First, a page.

Value Stream Map
What is value, and how do we define it? According to the principles of Lean, value is always defined by the customer. Regardless of whether a company believes it is providing value through products or services, they are not truly valuable unless the customer believes they are. Traditional companies focus on providing their goods or services in a manner that is convenient to them, often without regard for what is truly of value to the customer. Operation/ Performance Excellence companies use strategies like Lean and Six Sigma to provide products and services that their customers truly value. This enables them to win more business, reduce costs, and spend more time on innovation. Understanding your value stream is a key step toward providing value to your customers.
Value stream mapping (note: for more information, please visit: Value stream mapping (VSM) training) is a tool that allows us to see both the information flow and the material flow of a product or service. In general, the value stream map is used to identify waste in and between processes. A value stream is all of the actions and process steps, both value added and non-value added, that are currently required to create a product or service. It’s the flow from the moment of customer request through to delivery into our customers’ hands.
In a manufacturing environment, it may include the steps from delivery of raw materials through to completion of the product. In a design or service environment, or even the design of a new service, it may include all steps from the idea’s point of original conception to the delivery of that new product or service to the customer. In a transactional environment, a value stream involves understanding which inputs come from customers and how those trigger activities which must happen in order to deliver our service to those customers. A value stream map is a data-rich process map that extends the usefulness of standard process maps by adding more data, material, information flow, and sometimes even whole systems, operating parameters, and process and lead times.
Value Stream Maps can be used strategically, to help guide the business, or they can be used tactically, to help identify waste and opportunities for improvement. From a strategic perspective, value stream maps provide a common understanding of the current state. They can be created at any level of an organization or include multiple organizations. They can be used to understand a strategic business objective, or they can be used in a value chain analysis across the entire business. They can even include suppliers or other companies that are instrumental in the manufacture or delivery of a service.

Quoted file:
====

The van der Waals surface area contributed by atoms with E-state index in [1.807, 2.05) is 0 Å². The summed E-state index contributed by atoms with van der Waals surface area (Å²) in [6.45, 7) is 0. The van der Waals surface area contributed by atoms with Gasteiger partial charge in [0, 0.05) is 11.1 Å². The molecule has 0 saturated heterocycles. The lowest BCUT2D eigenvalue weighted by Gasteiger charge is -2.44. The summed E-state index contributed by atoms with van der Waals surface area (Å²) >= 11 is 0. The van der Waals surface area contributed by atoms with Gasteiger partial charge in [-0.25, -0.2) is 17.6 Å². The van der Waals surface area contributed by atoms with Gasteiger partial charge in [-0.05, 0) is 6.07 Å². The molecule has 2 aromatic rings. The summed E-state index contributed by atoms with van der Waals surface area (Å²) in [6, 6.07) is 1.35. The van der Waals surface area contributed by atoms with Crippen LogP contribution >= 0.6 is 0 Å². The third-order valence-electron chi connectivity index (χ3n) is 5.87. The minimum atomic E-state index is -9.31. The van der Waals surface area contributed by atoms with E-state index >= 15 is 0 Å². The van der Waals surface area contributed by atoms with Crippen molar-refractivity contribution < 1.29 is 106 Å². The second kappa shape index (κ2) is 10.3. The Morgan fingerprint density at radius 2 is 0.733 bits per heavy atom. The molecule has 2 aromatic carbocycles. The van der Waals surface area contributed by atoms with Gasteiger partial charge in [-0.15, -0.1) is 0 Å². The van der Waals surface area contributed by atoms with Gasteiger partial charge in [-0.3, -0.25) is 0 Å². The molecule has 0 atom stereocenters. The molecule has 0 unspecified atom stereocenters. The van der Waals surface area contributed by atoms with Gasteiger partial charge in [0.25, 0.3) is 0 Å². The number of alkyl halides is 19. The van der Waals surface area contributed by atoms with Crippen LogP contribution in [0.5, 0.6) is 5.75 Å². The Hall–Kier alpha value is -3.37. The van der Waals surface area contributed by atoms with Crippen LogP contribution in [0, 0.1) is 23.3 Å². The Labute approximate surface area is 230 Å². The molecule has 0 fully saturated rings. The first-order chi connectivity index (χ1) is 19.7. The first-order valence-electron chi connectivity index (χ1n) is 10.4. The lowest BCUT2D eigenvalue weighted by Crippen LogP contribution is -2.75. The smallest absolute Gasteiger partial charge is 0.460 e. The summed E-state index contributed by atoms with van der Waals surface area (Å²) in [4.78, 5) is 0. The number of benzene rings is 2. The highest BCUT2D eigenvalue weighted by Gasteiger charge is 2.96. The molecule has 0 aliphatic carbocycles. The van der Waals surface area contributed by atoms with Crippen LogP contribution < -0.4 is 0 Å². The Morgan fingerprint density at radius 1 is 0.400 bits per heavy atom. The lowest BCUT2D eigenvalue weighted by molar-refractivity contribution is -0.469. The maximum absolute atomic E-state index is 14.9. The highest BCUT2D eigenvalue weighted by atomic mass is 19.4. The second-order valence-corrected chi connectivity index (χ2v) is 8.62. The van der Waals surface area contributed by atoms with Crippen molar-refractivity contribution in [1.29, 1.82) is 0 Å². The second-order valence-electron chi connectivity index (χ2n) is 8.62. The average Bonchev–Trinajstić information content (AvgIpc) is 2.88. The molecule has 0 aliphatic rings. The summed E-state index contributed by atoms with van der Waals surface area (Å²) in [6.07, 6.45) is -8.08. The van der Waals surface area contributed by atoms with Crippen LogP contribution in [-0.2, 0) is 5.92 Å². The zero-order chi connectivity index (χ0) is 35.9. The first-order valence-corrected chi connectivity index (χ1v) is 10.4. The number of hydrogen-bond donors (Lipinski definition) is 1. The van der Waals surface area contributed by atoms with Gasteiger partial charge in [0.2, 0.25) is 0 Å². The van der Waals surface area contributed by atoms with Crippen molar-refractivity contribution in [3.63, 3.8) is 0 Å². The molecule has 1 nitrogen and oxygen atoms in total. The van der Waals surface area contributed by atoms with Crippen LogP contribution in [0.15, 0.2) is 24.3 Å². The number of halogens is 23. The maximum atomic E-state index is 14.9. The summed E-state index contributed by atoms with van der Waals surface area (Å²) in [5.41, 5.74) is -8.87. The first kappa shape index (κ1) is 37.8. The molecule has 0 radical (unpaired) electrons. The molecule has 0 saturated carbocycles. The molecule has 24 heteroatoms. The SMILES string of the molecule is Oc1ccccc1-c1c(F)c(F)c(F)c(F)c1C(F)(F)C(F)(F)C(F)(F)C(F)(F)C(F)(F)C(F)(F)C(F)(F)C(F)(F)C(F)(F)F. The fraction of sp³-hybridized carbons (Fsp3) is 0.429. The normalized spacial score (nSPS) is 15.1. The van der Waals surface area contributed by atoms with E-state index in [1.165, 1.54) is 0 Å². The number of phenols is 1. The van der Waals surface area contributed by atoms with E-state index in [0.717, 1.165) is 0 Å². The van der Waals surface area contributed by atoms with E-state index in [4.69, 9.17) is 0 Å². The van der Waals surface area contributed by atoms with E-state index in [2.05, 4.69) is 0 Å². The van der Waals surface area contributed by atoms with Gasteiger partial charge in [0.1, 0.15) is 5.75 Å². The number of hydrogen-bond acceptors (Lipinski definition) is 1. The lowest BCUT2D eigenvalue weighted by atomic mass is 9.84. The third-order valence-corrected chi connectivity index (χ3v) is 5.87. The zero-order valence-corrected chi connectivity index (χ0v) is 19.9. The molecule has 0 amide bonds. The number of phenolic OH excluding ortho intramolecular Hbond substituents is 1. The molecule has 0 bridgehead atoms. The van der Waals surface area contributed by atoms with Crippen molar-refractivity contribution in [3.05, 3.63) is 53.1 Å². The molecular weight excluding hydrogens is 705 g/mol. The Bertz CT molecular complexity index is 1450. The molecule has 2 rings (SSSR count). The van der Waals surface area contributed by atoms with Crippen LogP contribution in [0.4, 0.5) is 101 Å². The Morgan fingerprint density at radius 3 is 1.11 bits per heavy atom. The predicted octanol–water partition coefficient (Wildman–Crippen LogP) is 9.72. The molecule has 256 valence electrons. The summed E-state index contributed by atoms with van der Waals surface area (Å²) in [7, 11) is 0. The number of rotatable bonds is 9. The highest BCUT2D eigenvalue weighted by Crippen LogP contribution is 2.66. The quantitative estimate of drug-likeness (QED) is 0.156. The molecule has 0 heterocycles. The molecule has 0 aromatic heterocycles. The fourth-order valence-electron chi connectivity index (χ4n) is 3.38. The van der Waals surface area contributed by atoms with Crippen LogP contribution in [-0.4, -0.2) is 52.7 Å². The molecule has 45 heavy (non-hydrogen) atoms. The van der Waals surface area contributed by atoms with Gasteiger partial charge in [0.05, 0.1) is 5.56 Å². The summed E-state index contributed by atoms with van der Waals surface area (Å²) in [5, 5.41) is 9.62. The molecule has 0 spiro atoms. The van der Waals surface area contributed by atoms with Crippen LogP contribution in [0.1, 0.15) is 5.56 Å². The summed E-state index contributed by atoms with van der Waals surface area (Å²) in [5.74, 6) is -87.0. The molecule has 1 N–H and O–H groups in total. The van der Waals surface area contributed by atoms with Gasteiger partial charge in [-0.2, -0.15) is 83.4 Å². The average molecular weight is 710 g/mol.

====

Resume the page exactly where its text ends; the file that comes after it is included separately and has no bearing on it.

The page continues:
Data is what separates a value stream map from a process map. Your goal should be to capture as much information about your process as possible. That information may include, but is not limited to, process lead time, cycle time, capacity, bottlenecks, and constraints.
When gathering data for your value stream map, it’s important to understand key measurement terms and the differences between them. It is generally advantageous to brainstorm or identify data targets and sources within the team before gathering data and to develop operational definitions for each of your metrics.
Preparing to Map the Value Stream
- First, gather all the information you think you will need for the activity. Having this information as you draw out the map will be helpful. You can go and collect additional data after you have a first draft.
- Next, drafting a high-level overview of your process is a great way to ensure you will be prepared to do a value stream map. You can create this macro map by answering these questions: What is the starting point of this process? What is the ending point of this process? What are the major process steps?
- Third, use as much space as you can. Do not restrict your mapping activity to a single sheet of paper. Find a large piece of butcher paper or a white board to document your map. The more space you have, the more detailed you’ll be.
- Fourth, use colors, sticky notes, and erasable markers to document your process. You will not get it right the first time, so the easier it is to make changes, the better.
- Fifth, be prepared to discuss your map with those not involved in the process. Make sure you understand the map well enough to explain it to others when it’s finished.
- Finally, make sure everyone on your team understands the goal of the session and is prepared to have lively discussions. A few ice breaker activities are a great way to start the day, especially for teams that don’t know each other or if the task at hand is sensitive in nature. A relaxed, happy team creates value stream maps that highlight the most opportunities for improvement.
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